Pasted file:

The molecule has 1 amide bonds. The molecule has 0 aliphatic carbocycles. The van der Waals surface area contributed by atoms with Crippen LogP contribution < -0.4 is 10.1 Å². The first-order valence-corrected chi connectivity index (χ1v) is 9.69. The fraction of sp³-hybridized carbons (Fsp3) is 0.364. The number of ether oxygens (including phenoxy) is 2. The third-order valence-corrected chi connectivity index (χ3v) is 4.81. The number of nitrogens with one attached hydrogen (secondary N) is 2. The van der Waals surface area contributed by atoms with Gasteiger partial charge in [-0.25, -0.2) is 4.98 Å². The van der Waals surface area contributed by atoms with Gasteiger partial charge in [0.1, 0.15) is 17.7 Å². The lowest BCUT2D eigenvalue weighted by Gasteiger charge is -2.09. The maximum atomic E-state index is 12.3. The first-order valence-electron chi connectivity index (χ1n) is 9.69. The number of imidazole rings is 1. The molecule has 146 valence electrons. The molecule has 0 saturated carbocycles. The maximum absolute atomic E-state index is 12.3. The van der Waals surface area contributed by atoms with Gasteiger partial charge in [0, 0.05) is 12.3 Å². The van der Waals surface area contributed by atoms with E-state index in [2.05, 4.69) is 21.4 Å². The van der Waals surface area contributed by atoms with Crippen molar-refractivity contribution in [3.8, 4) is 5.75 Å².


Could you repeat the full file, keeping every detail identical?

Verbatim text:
The molecule has 1 amide bonds. The molecule has 0 aliphatic carbocycles. The van der Waals surface area contributed by atoms with Crippen LogP contribution < -0.4 is 10.1 Å². The first-order valence-corrected chi connectivity index (χ1v) is 9.69. The fraction of sp³-hybridized carbons (Fsp3) is 0.364. The number of ether oxygens (including phenoxy) is 2. The third-order valence-corrected chi connectivity index (χ3v) is 4.81. The number of nitrogens with one attached hydrogen (secondary N) is 2. The van der Waals surface area contributed by atoms with Gasteiger partial charge in [-0.25, -0.2) is 4.98 Å². The van der Waals surface area contributed by atoms with Gasteiger partial charge in [0.1, 0.15) is 17.7 Å². The lowest BCUT2D eigenvalue weighted by Gasteiger charge is -2.09. The maximum atomic E-state index is 12.3. The first-order valence-electron chi connectivity index (χ1n) is 9.69. The number of imidazole rings is 1. The molecule has 146 valence electrons. The molecule has 0 saturated carbocycles. The maximum absolute atomic E-state index is 12.3. The van der Waals surface area contributed by atoms with Gasteiger partial charge in [0, 0.05) is 12.3 Å². The van der Waals surface area contributed by atoms with E-state index in [2.05, 4.69) is 21.4 Å². The van der Waals surface area contributed by atoms with Crippen molar-refractivity contribution in [3.8, 4) is 5.75 Å².